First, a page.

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June 12, 2018

Supreme Court denies Meek Mill's request to toss Judge Brinkley from case

The Pennsylvania Supreme Court has denied rapper Meek Mill's request to have Philadelphia Common Pleas Court Judge Genece Brinkley kicked off his case.

With three judges supporting the request and three denying it, the split decision issued Tuesday means Brinkley will continue to preside over his decade-old conviction. Justice Kevin Dougherty had recused himself from the case.

Mill, born Robert Williams, asked the court for a new judge while accusing Brinkley of being biased and acting inappropriately. She has presided over the 31-year-old Philadelphia rapper's 2008 drug and guns case since day one.

Brinkley had sentenced Mill to two to four years in prison in November for violating his probation, sparking outrage from fans and fellow celebrities who said the sentence was too harsh.

In April, the Supreme Court overruled Brinkley and ordered his release. In the decision, the Supreme Court didn't remove Brinkley form the case, but gave her the option to step down.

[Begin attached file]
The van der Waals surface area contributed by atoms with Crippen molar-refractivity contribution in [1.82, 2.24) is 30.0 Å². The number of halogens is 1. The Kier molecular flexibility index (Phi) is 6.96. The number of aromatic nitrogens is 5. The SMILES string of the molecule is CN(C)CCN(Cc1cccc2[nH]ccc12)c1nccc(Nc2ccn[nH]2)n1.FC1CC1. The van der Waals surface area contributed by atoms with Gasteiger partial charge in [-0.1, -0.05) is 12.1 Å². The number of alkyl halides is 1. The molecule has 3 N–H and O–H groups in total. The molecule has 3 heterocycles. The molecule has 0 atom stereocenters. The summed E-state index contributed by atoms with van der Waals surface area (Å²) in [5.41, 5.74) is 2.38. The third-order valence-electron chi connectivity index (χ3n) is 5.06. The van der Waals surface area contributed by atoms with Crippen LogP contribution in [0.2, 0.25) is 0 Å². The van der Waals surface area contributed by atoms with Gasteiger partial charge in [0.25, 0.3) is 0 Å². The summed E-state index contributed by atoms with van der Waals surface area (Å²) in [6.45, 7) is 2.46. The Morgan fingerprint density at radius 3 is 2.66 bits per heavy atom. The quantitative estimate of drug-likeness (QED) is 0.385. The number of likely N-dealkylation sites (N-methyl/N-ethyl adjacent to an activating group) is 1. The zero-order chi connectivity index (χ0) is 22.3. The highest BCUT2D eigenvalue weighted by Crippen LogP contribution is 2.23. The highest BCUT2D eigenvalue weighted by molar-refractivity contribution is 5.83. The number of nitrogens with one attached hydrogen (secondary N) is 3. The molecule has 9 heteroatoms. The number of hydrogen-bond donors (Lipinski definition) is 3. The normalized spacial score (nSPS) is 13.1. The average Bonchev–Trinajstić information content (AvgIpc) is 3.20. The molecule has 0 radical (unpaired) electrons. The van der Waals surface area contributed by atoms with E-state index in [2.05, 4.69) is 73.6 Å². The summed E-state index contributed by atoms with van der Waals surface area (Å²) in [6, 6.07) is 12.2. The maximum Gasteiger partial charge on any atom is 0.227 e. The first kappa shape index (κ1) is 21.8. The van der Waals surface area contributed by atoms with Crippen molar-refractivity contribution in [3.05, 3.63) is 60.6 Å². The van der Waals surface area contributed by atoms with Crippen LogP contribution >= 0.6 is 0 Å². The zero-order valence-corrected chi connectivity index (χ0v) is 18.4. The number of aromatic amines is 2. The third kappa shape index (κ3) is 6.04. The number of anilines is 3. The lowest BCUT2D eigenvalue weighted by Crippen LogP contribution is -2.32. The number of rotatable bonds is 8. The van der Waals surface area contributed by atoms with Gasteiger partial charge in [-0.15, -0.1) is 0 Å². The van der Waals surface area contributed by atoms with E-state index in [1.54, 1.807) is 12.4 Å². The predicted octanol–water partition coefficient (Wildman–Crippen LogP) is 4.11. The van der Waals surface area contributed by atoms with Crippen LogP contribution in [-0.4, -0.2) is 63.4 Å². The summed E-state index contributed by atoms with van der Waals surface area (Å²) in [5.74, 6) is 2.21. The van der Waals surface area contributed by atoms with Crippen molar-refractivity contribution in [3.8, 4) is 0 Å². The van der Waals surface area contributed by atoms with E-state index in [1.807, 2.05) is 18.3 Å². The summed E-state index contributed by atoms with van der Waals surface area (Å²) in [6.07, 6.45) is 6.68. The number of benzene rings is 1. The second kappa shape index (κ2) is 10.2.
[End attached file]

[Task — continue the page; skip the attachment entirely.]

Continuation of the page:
Mill's lawyers have alleged that Brinkley asked the rapper to remake a song by Boyz II Men and to give her a shout out in the cover, but when he laughed off the request, she told him "suit yourself," and the prison sentence followed.

His legal team filed the request to have Brinkley tossed Friday, arguing Brinkley has acted more like a prosecutor than a judge and has made inappropriate comments to the rapper both in and out of court.

In a dissenting opinion to Tuesday's ruling, Justice Max Baer wrote that Brinkley should have recused herself "as her continued involvement has created an appearance of impropriety that tends to undermine public confidence in the judiciary."

Although Justice David Wecht joined the denying opinion, he left the door open for Mill to raise the issue again at a hearing scheduled for June 18.

Mill's lawyers are currently working to have his original conviction thrown out. They point to "credibility issues" with Philadelphia police officer Reginald Graham, who was the main witness in his 2008 trial.

Graham was on a list kept by prosecutors of officers suspected of being untrustworthy. Graham falsely accused the then-19-year-old Williams of pointing a gun at him outside a Philadelphia drug house, according to testimony from another police officer.